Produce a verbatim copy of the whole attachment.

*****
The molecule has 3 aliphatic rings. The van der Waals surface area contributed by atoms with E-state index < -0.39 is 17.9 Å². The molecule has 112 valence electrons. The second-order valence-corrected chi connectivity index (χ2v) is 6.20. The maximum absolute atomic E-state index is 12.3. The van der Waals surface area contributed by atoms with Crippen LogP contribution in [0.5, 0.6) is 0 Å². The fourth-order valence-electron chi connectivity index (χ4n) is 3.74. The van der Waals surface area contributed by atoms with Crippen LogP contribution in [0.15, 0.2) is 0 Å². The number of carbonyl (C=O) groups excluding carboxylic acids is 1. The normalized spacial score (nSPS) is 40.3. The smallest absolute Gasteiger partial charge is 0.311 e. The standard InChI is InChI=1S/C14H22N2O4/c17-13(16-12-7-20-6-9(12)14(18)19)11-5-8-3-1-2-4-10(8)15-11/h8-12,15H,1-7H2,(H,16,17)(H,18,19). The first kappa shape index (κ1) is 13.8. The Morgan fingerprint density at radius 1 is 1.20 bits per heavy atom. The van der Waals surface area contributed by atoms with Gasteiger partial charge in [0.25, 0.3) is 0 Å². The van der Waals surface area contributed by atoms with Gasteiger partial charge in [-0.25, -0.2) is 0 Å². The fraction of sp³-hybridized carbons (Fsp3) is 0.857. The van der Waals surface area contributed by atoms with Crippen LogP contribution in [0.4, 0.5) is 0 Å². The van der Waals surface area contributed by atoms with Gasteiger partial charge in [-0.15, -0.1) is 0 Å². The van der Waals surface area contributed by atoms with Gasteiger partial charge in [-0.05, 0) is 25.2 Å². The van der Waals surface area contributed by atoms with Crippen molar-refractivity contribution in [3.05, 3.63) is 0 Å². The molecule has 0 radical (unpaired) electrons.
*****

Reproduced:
The molecule has 3 aliphatic rings. The van der Waals surface area contributed by atoms with E-state index < -0.39 is 17.9 Å². The molecule has 112 valence electrons. The second-order valence-corrected chi connectivity index (χ2v) is 6.20. The maximum absolute atomic E-state index is 12.3. The van der Waals surface area contributed by atoms with Crippen LogP contribution in [0.5, 0.6) is 0 Å². The fourth-order valence-electron chi connectivity index (χ4n) is 3.74. The van der Waals surface area contributed by atoms with Crippen LogP contribution in [0.15, 0.2) is 0 Å². The number of carbonyl (C=O) groups excluding carboxylic acids is 1. The normalized spacial score (nSPS) is 40.3. The smallest absolute Gasteiger partial charge is 0.311 e. The standard InChI is InChI=1S/C14H22N2O4/c17-13(16-12-7-20-6-9(12)14(18)19)11-5-8-3-1-2-4-10(8)15-11/h8-12,15H,1-7H2,(H,16,17)(H,18,19). The first kappa shape index (κ1) is 13.8. The Morgan fingerprint density at radius 1 is 1.20 bits per heavy atom. The van der Waals surface area contributed by atoms with Gasteiger partial charge in [0.25, 0.3) is 0 Å². The van der Waals surface area contributed by atoms with Gasteiger partial charge in [-0.25, -0.2) is 0 Å². The fraction of sp³-hybridized carbons (Fsp3) is 0.857. The van der Waals surface area contributed by atoms with Crippen LogP contribution in [0.4, 0.5) is 0 Å². The van der Waals surface area contributed by atoms with Gasteiger partial charge in [-0.15, -0.1) is 0 Å². The van der Waals surface area contributed by atoms with Gasteiger partial charge in [-0.05, 0) is 25.2 Å². The van der Waals surface area contributed by atoms with Crippen molar-refractivity contribution in [3.05, 3.63) is 0 Å². The molecule has 0 radical (unpaired) electrons.